Hello system, a FreeBSD-based OS designed to resemble Mac

hello (also known as helloSystem ) is a desktop system for creators with focus on simplicity, elegance, and usability. Its design follows the “Less, but better” philosophy. It is intended as a system for “mere mortals”, welcoming to switchers from the Mac. FreeBSD is used as the core operating system.


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This looks interesting! :sunglasses:

Eh, this is fine but it doesn’t change the glacial pace with which FreeBSD is updated. Although they do make an exception for security fixes – that much is true.

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You never know they might fork it and go their own way - bit like what Apple did with macOS :smiley:

This bit is a bit concerning tho:

As a general rule, everything should be welcoming for Mac users but 10x as simple.

Maybe they should just say ‘to begin with…’ :confused:

This also implies that Mac software is complex and confusing. Which… is sadly true part of the time. :confused:

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Mac OSX is just a fork from NetBSD… with Aqua :slight_smile:

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I think too much time has passed for this to be true anymore. But I might be wrong.

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It’s undergone a lot of changes but its roots are in Unix - from Wikipedia:

macOS (/ˌmækoʊˈɛs/;[8] previously Mac OS X and later OS X) is a series of proprietary graphical operating systems developed and marketed by Apple Inc. since 2001. It is the primary operating system for Apple’s Mac computers. Within the market of desktop, laptop and home computers, and by web usage, it is the second most widely used desktop OS, after Microsoft Windows.[9][10]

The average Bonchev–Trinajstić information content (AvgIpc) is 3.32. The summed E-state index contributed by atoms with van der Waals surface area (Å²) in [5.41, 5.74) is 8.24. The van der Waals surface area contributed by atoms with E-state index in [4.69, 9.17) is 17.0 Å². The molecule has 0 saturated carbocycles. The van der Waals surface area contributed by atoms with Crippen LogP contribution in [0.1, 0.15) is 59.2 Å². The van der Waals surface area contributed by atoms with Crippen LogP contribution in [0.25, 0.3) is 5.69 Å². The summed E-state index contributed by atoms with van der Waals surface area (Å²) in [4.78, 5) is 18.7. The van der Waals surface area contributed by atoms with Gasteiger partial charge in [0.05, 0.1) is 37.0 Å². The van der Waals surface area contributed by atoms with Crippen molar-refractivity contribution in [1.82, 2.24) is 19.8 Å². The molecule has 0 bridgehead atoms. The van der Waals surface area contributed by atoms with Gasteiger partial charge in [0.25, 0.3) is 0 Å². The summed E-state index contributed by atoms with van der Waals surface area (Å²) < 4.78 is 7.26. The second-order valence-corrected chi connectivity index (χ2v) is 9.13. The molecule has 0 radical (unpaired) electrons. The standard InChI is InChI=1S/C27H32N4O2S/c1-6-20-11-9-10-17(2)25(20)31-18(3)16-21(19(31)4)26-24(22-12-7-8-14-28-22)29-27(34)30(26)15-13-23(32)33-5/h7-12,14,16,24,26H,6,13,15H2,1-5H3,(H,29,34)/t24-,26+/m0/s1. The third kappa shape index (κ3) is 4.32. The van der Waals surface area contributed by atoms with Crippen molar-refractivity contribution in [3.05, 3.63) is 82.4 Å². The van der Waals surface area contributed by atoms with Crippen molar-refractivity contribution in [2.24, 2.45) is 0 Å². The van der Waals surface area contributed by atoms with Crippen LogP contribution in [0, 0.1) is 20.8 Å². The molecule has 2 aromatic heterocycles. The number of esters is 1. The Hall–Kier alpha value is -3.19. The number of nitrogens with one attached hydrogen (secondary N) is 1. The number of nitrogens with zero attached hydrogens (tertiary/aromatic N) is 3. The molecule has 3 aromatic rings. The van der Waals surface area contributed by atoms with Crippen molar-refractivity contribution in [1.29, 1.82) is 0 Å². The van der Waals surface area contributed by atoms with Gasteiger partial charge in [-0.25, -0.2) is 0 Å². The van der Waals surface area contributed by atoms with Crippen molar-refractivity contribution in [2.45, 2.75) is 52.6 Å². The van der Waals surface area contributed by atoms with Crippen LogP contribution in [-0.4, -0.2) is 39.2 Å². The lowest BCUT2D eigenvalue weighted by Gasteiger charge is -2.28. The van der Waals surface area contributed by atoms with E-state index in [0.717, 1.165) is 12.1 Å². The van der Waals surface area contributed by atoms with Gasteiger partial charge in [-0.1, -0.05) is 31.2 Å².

macOS is the direct successor to the classic Mac OS, the line of Macintosh operating systems with nine releases from 1984 to 1999. macOS adopted the Unix kernel and inherited technologies developed between 1985 and 1997 at NeXT, the company that Apple co-founder Steve Jobs created after leaving Apple in 1985. Releases from Mac OS X 10.5 Leopard[11] and thereafter are UNIX 03 certified.[12] Apple’s mobile operating system, iOS, has been considered a variant of macOS.[13]

The first desktop version, Mac OS X 10.0, was released in March 2001, with its first update, 10.1, arriving later that year. The “X” in Mac OS X and OS X is the Roman numeral for the number 10 and is pronounced as such. The X was a prominent part of the operating system’s brand identity and marketing in its early years, but gradually receded in prominence since the release of Snow Leopard in 2009. Apple began naming its releases after big cats, which lasted until OS X 10.8 Mountain Lion. Since OS X 10.9 Mavericks, releases have been named after locations in California.[14] Apple shortened the name to “OS X” in 2012 and then changed it to “macOS” in 2016, adopting the nomenclature that they were using for their other operating systems, iOS, watchOS, and tvOS. With Big Sur, Apple advanced the macOS major version number for the first time, changing it to 11 for Big Sur from the 10 used for all previous releases.

macOS has supported three major processor architectures. It first supported PowerPC-based Macs in 1999. Starting in 2006, with the Mac transition to Intel processors, it ran on Macs using Intel x86 processors. Most recently, starting in 2020, with the Mac transition to Apple Silicon, it runs on Macs using 64-bit ARM-based Apple Silicon processors.

I think an OS to compete with macOS will either emerge from similar Unix-y path, or something written in a language like Rust.

Maybe that’s just wishful thinking :laughing:

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Somewhat agree but the UNIX legacy started becoming damaging and not useful – in certain aspects at least.

For example, stubbornly clinging to the idea of “everything is a file” has caused a lot of problems with time. It’s time for some new paradigms! Treating everything as a block device and buffered reading is mandatory actually slows down some algorithms that work on modern NVMe drives.

Not to mention the insistence that everything is a text… And 99% of all UNIX and GNU tools expect the pipe operator to pass text.

I mean, all of that has got us really far but I’ve personally seen and experienced that clinging to these old concepts (and implementations) has been damaging.

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